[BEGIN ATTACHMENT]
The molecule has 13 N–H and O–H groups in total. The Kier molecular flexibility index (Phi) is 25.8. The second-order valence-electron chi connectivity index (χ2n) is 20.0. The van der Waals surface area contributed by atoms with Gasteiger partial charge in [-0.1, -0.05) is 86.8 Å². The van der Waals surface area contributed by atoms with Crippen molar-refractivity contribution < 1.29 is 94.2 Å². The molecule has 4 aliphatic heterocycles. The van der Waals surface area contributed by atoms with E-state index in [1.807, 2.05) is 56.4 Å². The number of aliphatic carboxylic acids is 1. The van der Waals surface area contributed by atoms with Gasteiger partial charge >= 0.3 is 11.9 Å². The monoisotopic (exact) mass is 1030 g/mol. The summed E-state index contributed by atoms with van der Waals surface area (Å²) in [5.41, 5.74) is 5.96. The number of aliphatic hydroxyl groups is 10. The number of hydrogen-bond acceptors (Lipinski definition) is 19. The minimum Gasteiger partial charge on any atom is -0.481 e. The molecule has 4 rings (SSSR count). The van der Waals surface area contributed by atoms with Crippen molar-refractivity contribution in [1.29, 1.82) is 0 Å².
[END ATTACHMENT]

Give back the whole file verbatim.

The molecule has 13 N–H and O–H groups in total. The Kier molecular flexibility index (Phi) is 25.8. The second-order valence-electron chi connectivity index (χ2n) is 20.0. The van der Waals surface area contributed by atoms with Gasteiger partial charge in [-0.1, -0.05) is 86.8 Å². The van der Waals surface area contributed by atoms with Crippen molar-refractivity contribution < 1.29 is 94.2 Å². The molecule has 4 aliphatic heterocycles. The van der Waals surface area contributed by atoms with E-state index in [1.807, 2.05) is 56.4 Å². The number of aliphatic carboxylic acids is 1. The van der Waals surface area contributed by atoms with Gasteiger partial charge >= 0.3 is 11.9 Å². The monoisotopic (exact) mass is 1030 g/mol. The summed E-state index contributed by atoms with van der Waals surface area (Å²) in [5.41, 5.74) is 5.96. The number of aliphatic hydroxyl groups is 10. The number of hydrogen-bond acceptors (Lipinski definition) is 19. The minimum Gasteiger partial charge on any atom is -0.481 e. The molecule has 4 rings (SSSR count). The van der Waals surface area contributed by atoms with Crippen molar-refractivity contribution in [1.29, 1.82) is 0 Å².